Our Covid-19 outlook is still one of the most positive in the world. But with new cases emerging in recent weeks, our optimism levels have taken a hit.
Jacinda Ardern yesterday delivered a speech announcing the “next steps” for New Zealand’s Covid-19 response, and what will happen in the event of a community case being detected. But as the country braces for a sustained period of isolation from the rest of the world, our levels of optimism about “overcoming” the Covid-19 have begun to ebb, according to the latest survey from research company Global Web Index.
New Zealand’s optimism levels had been trending upwards, peaking at a high of 83% in May. That number has fallen to 73% in GWI’s latest survey, conducted between June 29 and July 2. It remains high in a global context, but is the lowest for New Zealand since the level four lockdown began in late March.
The decline in optimism likely comes as new cases emerge at the border after 24 days of New Zealand being declared Covid-free. On June 16, two arrivals from the UK tested positive after having been allowed to leave managed isolation under compassionate exemption and without being tested. Other stories raised questions about the permeability of the isolation and quarantine system, with minister Megan Woods and Air Commodore Darryn Webb being entlisted to lead the oversight of the system.
New Zealand remains, however, extremely optimistic about its coronavirus situation compared to the rest of the world. Among the 18 countries included in the survey, New Zealand was ranked second most optimistic, with India close behind in third with 71%. Only China, where the virus originated, felt more optimistic. Some 90% of Chinese were confident the country would overcome the virus.
When it came to how we felt about the pandemic globally, just 22% of New Zealanders felt optimistic – down from 31% in May – presumably reflecting the worsening health crisis in countries like the US and Brazil. Across the Tasman, a fresh wave of infections swept through the state of Victoria in late June led to a second lockdown last week.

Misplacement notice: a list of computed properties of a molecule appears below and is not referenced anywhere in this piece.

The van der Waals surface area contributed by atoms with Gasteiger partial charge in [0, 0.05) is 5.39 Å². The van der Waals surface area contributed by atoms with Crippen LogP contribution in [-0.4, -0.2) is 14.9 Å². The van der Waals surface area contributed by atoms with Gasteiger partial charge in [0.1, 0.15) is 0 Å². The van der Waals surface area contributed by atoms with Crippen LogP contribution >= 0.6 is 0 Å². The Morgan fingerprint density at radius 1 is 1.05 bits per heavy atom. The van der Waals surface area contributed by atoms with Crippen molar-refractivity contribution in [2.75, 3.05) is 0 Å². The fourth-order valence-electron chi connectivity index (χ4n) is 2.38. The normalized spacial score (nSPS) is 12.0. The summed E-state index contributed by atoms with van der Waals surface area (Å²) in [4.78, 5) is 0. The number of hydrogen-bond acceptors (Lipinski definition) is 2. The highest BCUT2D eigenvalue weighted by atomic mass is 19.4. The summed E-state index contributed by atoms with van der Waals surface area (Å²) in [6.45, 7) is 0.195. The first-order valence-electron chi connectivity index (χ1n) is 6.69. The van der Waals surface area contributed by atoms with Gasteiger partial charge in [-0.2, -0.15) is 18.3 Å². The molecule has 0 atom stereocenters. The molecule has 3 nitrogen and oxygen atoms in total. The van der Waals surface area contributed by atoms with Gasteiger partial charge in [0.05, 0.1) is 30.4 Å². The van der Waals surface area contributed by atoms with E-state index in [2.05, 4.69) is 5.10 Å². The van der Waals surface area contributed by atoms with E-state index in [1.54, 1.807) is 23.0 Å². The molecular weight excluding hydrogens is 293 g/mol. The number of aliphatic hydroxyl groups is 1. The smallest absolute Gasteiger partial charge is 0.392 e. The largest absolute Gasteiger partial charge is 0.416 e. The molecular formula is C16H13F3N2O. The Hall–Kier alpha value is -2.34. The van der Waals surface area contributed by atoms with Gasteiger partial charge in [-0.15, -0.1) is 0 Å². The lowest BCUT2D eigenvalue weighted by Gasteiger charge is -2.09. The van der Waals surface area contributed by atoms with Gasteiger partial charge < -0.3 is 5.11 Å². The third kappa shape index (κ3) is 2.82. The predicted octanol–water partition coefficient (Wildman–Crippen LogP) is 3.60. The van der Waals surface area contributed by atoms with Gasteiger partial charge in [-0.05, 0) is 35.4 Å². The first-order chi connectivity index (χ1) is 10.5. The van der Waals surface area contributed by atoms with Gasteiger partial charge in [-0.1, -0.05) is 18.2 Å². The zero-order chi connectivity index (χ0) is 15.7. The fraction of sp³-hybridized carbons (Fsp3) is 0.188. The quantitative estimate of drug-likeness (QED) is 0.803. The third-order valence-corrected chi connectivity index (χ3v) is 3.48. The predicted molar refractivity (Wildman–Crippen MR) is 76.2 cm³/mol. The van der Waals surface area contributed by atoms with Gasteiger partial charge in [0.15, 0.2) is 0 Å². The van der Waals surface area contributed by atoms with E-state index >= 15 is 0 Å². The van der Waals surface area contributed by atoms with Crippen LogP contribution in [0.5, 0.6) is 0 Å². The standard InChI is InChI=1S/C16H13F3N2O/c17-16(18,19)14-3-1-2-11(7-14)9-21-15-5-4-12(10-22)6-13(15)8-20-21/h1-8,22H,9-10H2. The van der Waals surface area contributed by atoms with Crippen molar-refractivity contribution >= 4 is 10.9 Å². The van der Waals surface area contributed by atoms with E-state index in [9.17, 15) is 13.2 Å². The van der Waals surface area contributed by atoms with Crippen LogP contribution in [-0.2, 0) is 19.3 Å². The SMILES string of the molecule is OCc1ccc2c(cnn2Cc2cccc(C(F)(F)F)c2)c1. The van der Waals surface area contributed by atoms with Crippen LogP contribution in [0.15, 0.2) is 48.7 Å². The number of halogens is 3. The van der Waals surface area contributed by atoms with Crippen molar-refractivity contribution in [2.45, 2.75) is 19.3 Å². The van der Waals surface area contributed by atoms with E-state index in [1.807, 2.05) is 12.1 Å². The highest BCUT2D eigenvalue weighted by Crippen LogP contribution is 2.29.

Like New Zealand, the US and Australia also saw a decline in optimism with both countries experiencing a 9% drop.
We also increasingly see the Covid-19 outbreak in New Zealand as a long-term prospect. Among those surveyed, 69% said they thought the outbreak would last for six months or more, increasing significantly from just 52% in May.
This 17-point spike was the largest among all countries surveyed (China’s was the second-largest at 14%) indicating that expectations have sobered even in countries which have had the most “success” in battling Covid-19. Part of this comes down to repeated messaging from the government that we should expect to see more cases at the border given citizens and permanent residents are still able to return, particularly since the end of New Zealand’s Covid-free streak.
The number worried about the Covid-19 situation in New Zealand, however, has continued its steady decline with just 48% extremely, very, or quite concerned compared to 83% in late March, 63% in late April, and 49% in May. Meanwhile, levels of concern in Australia and China have seen a 4-5% increase since May, driven in part by the reintroduction of restrictions in areas such as Beijing, Victoria and New South Wales.
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